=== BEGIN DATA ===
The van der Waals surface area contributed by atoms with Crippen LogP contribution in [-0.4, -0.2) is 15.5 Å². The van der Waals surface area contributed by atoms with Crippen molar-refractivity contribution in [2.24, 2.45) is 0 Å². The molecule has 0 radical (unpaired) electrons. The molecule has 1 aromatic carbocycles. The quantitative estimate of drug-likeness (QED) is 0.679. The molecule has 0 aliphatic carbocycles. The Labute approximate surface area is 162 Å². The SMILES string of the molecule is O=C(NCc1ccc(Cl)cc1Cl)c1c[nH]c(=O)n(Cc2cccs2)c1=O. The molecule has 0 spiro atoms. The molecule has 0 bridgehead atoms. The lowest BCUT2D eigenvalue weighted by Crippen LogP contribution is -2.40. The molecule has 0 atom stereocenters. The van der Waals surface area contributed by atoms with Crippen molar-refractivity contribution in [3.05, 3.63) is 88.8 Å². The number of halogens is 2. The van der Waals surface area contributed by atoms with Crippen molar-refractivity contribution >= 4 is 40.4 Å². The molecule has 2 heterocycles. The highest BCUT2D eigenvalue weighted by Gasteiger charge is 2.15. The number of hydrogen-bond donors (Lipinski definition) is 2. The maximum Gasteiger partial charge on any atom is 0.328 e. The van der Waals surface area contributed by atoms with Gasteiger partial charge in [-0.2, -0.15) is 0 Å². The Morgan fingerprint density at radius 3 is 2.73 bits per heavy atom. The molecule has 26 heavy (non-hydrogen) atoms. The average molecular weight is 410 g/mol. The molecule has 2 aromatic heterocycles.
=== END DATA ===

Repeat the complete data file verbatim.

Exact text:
The van der Waals surface area contributed by atoms with Crippen LogP contribution in [-0.4, -0.2) is 15.5 Å². The van der Waals surface area contributed by atoms with Crippen molar-refractivity contribution in [2.24, 2.45) is 0 Å². The molecule has 0 radical (unpaired) electrons. The molecule has 1 aromatic carbocycles. The quantitative estimate of drug-likeness (QED) is 0.679. The molecule has 0 aliphatic carbocycles. The Labute approximate surface area is 162 Å². The SMILES string of the molecule is O=C(NCc1ccc(Cl)cc1Cl)c1c[nH]c(=O)n(Cc2cccs2)c1=O. The molecule has 0 spiro atoms. The molecule has 0 bridgehead atoms. The lowest BCUT2D eigenvalue weighted by Crippen LogP contribution is -2.40. The molecule has 0 atom stereocenters. The van der Waals surface area contributed by atoms with Crippen molar-refractivity contribution in [3.05, 3.63) is 88.8 Å². The number of halogens is 2. The van der Waals surface area contributed by atoms with Crippen molar-refractivity contribution >= 4 is 40.4 Å². The molecule has 2 heterocycles. The highest BCUT2D eigenvalue weighted by Gasteiger charge is 2.15. The number of hydrogen-bond donors (Lipinski definition) is 2. The maximum Gasteiger partial charge on any atom is 0.328 e. The van der Waals surface area contributed by atoms with Gasteiger partial charge in [-0.2, -0.15) is 0 Å². The Morgan fingerprint density at radius 3 is 2.73 bits per heavy atom. The molecule has 26 heavy (non-hydrogen) atoms. The average molecular weight is 410 g/mol. The molecule has 2 aromatic heterocycles.